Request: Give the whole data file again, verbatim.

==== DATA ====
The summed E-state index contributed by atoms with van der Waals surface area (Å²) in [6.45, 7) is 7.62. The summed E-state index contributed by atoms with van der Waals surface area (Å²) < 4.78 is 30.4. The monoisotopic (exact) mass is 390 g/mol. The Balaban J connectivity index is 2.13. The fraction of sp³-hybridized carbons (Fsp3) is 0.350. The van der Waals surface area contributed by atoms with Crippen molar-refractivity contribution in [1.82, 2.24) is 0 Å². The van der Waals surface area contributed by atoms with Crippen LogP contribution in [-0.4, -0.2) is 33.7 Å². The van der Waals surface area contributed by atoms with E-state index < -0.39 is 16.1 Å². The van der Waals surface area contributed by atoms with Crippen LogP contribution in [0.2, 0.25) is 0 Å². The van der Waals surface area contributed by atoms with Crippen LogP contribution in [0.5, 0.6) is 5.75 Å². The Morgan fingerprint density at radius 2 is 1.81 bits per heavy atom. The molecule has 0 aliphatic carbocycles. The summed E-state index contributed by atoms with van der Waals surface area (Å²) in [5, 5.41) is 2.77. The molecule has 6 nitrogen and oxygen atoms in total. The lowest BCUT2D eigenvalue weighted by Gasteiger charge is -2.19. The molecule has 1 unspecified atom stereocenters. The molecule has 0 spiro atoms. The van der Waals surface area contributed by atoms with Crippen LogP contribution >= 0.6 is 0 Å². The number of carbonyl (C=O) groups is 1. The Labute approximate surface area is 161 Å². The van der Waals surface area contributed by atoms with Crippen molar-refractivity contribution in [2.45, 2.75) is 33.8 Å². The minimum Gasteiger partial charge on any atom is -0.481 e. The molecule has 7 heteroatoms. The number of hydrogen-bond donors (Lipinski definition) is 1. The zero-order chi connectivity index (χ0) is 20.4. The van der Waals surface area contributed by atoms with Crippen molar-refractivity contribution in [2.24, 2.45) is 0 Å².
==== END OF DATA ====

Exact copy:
The summed E-state index contributed by atoms with van der Waals surface area (Å²) in [6.45, 7) is 7.62. The summed E-state index contributed by atoms with van der Waals surface area (Å²) < 4.78 is 30.4. The monoisotopic (exact) mass is 390 g/mol. The Balaban J connectivity index is 2.13. The fraction of sp³-hybridized carbons (Fsp3) is 0.350. The van der Waals surface area contributed by atoms with Crippen molar-refractivity contribution in [1.82, 2.24) is 0 Å². The van der Waals surface area contributed by atoms with Crippen LogP contribution in [-0.4, -0.2) is 33.7 Å². The van der Waals surface area contributed by atoms with E-state index < -0.39 is 16.1 Å². The van der Waals surface area contributed by atoms with Crippen LogP contribution in [0.2, 0.25) is 0 Å². The van der Waals surface area contributed by atoms with Crippen LogP contribution in [0.5, 0.6) is 5.75 Å². The Morgan fingerprint density at radius 2 is 1.81 bits per heavy atom. The molecule has 0 aliphatic carbocycles. The summed E-state index contributed by atoms with van der Waals surface area (Å²) in [5, 5.41) is 2.77. The molecule has 6 nitrogen and oxygen atoms in total. The lowest BCUT2D eigenvalue weighted by Gasteiger charge is -2.19. The molecule has 1 unspecified atom stereocenters. The molecule has 0 spiro atoms. The van der Waals surface area contributed by atoms with Crippen LogP contribution >= 0.6 is 0 Å². The number of carbonyl (C=O) groups is 1. The Labute approximate surface area is 161 Å². The van der Waals surface area contributed by atoms with Crippen molar-refractivity contribution in [2.45, 2.75) is 33.8 Å². The minimum Gasteiger partial charge on any atom is -0.481 e. The molecule has 7 heteroatoms. The number of hydrogen-bond donors (Lipinski definition) is 1. The zero-order chi connectivity index (χ0) is 20.4. The van der Waals surface area contributed by atoms with Crippen molar-refractivity contribution in [2.24, 2.45) is 0 Å².